The best class I taught during my final decade in the classroom was an “A” period Western Civ. class that started at 7:20 AM (the regular school day began at 8:15 AM), but over the course of a decade, the kids meeting at that hour proved themselves to be extraordinarily motivated, and they regularly outperformed my other Western Civ. classes. Those “regular” classes, which usually started at 8:15 AM and later, saw their share of inattention, and even attempts to nap (I was not cooperative in that regard). On the whole, with the very singular exception of those “A” period groups, my classroom experience as a teacher was very much in line with what’s being reported recently regarding teenaged sleeping habits and sleep-related physiology. Early classes sometimes were energetic, sometimes not, and there didn’t seem to be much predictability about which mode would affect which group on which day.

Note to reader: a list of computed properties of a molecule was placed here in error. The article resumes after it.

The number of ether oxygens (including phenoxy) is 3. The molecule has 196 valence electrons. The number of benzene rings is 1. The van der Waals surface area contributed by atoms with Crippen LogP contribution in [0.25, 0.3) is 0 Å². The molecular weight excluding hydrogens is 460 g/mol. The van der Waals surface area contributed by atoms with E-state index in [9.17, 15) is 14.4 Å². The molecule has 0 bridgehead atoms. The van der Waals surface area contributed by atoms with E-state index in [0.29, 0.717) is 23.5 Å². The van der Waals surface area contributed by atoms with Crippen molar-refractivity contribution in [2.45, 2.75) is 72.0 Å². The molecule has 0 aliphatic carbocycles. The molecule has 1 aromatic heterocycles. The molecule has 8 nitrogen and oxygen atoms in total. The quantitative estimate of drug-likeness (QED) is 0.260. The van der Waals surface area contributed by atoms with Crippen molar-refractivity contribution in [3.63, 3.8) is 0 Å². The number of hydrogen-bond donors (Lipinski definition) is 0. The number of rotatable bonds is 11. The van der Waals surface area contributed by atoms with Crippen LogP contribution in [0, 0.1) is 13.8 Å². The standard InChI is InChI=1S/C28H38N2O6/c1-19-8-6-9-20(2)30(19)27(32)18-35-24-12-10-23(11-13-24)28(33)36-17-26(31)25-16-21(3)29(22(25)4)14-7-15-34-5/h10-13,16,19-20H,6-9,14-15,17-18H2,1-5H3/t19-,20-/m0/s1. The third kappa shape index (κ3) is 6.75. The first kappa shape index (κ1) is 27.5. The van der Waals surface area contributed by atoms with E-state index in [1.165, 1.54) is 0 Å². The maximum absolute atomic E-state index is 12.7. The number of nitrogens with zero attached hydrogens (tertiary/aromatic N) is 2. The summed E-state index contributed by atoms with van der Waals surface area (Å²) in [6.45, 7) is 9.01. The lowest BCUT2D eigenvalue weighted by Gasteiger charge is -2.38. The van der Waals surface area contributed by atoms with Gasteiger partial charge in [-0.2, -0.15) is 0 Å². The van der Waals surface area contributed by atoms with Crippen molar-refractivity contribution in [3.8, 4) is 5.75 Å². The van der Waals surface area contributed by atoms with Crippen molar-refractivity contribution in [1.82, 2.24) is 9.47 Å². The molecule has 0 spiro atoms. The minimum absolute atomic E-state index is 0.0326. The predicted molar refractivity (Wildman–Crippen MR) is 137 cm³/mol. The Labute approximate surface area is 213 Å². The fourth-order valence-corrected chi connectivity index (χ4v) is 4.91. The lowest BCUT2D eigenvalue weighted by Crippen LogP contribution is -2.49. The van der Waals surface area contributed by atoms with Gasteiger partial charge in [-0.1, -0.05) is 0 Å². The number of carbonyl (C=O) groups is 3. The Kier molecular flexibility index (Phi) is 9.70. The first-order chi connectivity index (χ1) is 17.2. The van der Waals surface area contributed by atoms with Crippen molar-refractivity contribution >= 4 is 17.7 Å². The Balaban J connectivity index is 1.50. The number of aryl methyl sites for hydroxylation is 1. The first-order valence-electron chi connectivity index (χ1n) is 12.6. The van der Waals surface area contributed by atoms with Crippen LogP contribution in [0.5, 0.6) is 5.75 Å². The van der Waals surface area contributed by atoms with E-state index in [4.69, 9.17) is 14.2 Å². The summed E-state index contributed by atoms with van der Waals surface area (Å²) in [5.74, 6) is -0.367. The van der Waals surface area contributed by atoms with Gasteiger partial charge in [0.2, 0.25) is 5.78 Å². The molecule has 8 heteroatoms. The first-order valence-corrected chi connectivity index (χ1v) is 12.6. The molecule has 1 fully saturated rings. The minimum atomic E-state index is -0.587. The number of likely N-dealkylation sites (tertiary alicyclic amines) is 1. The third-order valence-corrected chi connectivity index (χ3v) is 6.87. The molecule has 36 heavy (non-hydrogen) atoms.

The most consistent pattern I detected – one not addressed, at least directly, by concerns over sleep or its absence – was that the first class after lunch was a struggle to stay awake for both students and teachers. It was never my best class of the day, either in terms of my own performance or that of the students, and it’s not as if we were all consuming some sort of huge noontime meal of the sort that farm laborers might encounter routinely during the harvest season. Colleagues shared remarkably similar stories of kids “drifting away” mentally for at least a while when they returned from lunch.